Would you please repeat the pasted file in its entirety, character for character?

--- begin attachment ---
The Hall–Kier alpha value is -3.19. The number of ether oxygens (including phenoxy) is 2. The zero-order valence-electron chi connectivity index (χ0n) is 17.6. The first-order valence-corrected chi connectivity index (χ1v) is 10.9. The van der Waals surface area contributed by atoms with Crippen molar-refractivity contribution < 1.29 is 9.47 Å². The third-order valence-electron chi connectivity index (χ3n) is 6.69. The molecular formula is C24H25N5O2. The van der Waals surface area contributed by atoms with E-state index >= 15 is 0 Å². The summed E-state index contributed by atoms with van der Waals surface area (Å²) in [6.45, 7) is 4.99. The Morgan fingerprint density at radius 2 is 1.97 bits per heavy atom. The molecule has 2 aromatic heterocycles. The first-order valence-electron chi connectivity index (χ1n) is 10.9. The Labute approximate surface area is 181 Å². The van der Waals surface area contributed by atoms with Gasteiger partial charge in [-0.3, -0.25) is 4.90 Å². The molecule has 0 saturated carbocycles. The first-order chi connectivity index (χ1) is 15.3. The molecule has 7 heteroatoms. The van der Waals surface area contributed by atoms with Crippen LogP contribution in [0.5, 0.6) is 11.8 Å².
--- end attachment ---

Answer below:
The Hall–Kier alpha value is -3.19. The number of ether oxygens (including phenoxy) is 2. The zero-order valence-electron chi connectivity index (χ0n) is 17.6. The first-order valence-corrected chi connectivity index (χ1v) is 10.9. The van der Waals surface area contributed by atoms with Crippen molar-refractivity contribution < 1.29 is 9.47 Å². The third-order valence-electron chi connectivity index (χ3n) is 6.69. The molecular formula is C24H25N5O2. The van der Waals surface area contributed by atoms with E-state index >= 15 is 0 Å². The summed E-state index contributed by atoms with van der Waals surface area (Å²) in [6.45, 7) is 4.99. The Morgan fingerprint density at radius 2 is 1.97 bits per heavy atom. The molecule has 2 aromatic heterocycles. The first-order valence-electron chi connectivity index (χ1n) is 10.9. The Labute approximate surface area is 181 Å². The van der Waals surface area contributed by atoms with Gasteiger partial charge in [-0.3, -0.25) is 4.90 Å². The molecule has 0 saturated carbocycles. The first-order chi connectivity index (χ1) is 15.3. The molecule has 7 heteroatoms. The van der Waals surface area contributed by atoms with Crippen LogP contribution in [0.5, 0.6) is 11.8 Å².